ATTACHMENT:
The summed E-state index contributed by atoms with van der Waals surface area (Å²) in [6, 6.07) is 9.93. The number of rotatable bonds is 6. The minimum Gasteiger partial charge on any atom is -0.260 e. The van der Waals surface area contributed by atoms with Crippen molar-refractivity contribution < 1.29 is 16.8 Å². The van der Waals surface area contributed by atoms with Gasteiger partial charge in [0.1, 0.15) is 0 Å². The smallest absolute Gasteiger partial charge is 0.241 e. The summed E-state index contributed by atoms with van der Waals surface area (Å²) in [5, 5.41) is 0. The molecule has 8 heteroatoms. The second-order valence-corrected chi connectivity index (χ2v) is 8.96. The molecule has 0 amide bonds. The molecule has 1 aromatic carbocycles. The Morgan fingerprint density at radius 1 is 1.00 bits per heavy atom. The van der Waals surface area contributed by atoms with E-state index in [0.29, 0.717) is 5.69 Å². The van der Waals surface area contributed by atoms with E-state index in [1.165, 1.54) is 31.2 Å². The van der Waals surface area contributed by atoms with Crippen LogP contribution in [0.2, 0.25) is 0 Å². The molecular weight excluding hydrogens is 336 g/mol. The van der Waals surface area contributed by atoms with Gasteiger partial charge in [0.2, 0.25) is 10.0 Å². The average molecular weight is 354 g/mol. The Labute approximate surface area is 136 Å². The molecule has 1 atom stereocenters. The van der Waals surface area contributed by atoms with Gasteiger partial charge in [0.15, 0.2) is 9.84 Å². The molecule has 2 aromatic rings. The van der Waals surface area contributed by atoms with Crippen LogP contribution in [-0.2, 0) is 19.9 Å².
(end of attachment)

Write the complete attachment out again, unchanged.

The summed E-state index contributed by atoms with van der Waals surface area (Å²) in [6, 6.07) is 9.93. The number of rotatable bonds is 6. The minimum Gasteiger partial charge on any atom is -0.260 e. The van der Waals surface area contributed by atoms with Crippen molar-refractivity contribution < 1.29 is 16.8 Å². The van der Waals surface area contributed by atoms with Gasteiger partial charge in [0.1, 0.15) is 0 Å². The smallest absolute Gasteiger partial charge is 0.241 e. The summed E-state index contributed by atoms with van der Waals surface area (Å²) in [5, 5.41) is 0. The molecule has 8 heteroatoms. The second-order valence-corrected chi connectivity index (χ2v) is 8.96. The molecule has 0 amide bonds. The molecule has 1 aromatic carbocycles. The Morgan fingerprint density at radius 1 is 1.00 bits per heavy atom. The van der Waals surface area contributed by atoms with E-state index in [0.29, 0.717) is 5.69 Å². The van der Waals surface area contributed by atoms with E-state index in [1.165, 1.54) is 31.2 Å². The van der Waals surface area contributed by atoms with Crippen LogP contribution in [0.2, 0.25) is 0 Å². The molecular weight excluding hydrogens is 336 g/mol. The van der Waals surface area contributed by atoms with Gasteiger partial charge in [0.2, 0.25) is 10.0 Å². The average molecular weight is 354 g/mol. The Labute approximate surface area is 136 Å². The molecule has 1 atom stereocenters. The van der Waals surface area contributed by atoms with Gasteiger partial charge in [0.15, 0.2) is 9.84 Å². The molecule has 2 aromatic rings. The van der Waals surface area contributed by atoms with Crippen LogP contribution in [-0.2, 0) is 19.9 Å².